Australian officials are having an Anthony Weiner moment

Australian politician Jamie Briggs was forced to resign from his ministerial position after a female diplomat complained about inappropriate behavior at a Hong Kong bar.

Given his experience as the former federal communications minister, Australian Prime Minister Malcolm Turnbull might want to give his colleagues a lesson about text messaging.

They need it.

Turnbull could start with the rule that says: Don’t share photos of a female diplomat who has just accused you of inappropriate behavior.

He could move on to the rule that says: Don’t write an insulting text about a person and then accidentally send it to that person, particularly if the recipient is a high-profile journalist.

These lessons come too late for former Federal Minister for Cities and the Built Environment Jamie Briggs, who was ousted from the ministry on Dec. 29 after he kissed an Australian embassy official (it's in dispute whether it was on the cheek or neck), put his arm around her and complimented her "piercing eyes" during a drunken night out in Hong Kong in November.

The young public servant made a confidential complaint about the incident, which sparked an independent investigation into Briggs’ behavior and led to his resignation after he was found to have breached "ministerial standards." 

Briggs, who has been described as a “barfly” and a “loose cannon on the grog,” is married with three children. He infamously injured his knee after trying to tackle former Prime Minister Tony Abbott at a farewell party after Abbott was kicked out of office. 

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According to Briggs’ version of events, he went to a “very crowded bar” in the Lan Kwai Fong party district with his chief of staff and the woman, who is reportedly in her twenties, during a ministerial trip.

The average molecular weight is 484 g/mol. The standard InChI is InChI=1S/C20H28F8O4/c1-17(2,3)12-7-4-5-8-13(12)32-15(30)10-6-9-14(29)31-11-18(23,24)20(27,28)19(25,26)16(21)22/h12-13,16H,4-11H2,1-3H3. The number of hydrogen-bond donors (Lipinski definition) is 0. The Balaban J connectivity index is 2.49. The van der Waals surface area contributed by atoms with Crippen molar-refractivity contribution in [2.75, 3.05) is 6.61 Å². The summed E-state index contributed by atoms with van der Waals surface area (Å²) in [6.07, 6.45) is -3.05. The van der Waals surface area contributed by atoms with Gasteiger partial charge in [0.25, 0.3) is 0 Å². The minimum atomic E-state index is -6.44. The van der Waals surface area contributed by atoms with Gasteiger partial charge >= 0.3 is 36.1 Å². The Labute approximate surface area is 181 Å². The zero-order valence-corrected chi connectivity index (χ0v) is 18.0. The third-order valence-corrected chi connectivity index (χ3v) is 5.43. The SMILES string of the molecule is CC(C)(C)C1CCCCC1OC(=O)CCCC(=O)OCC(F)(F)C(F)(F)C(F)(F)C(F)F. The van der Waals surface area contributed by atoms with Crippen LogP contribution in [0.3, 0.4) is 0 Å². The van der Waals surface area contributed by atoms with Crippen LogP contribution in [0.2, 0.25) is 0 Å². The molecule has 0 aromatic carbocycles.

“… [W]e interacted between the three of us and with others in what I believed, at the time, was an informal manner,” Briggs said in a statement.

“At no point was it my intention to act inappropriately. This was an error of professional judgment.”

That might have been the end of the matter, but it wasn't.  

Despite apologizing to the woman and promising “to protect her privacy,” Briggs apparently sent a photo of her taken with his cell phone to friends. Someone then leaked it to local media. 

If that wasn't bad enough, Briggs reportedly distributed the photo before and after the woman made the complaint. 

“The problem is after you're aware of the complaint and the photograph identifies who the complainant is, it could be another matter of misconduct to be brought against you because people who make complaints are entitled to confidentiality," employment lawyer Gerard Phillips explained to the Australian Financial Review.

The controversy widened when Immigration Minister Peter Dutton wrote a text message to Briggs describing a female reporter as a “mad fucking witch” after she wrote a blistering column about the Briggs scandal.

But Dutton, who has made embarrassing technological blunders in the past, accidently sent the text message to the journalist. Oops. 

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Dutton has apologized for the offensive message, but there are calls for him to be dumped from office, too. 

Just six days into the new year, Turnbull must be wishing for 2016 to be over already.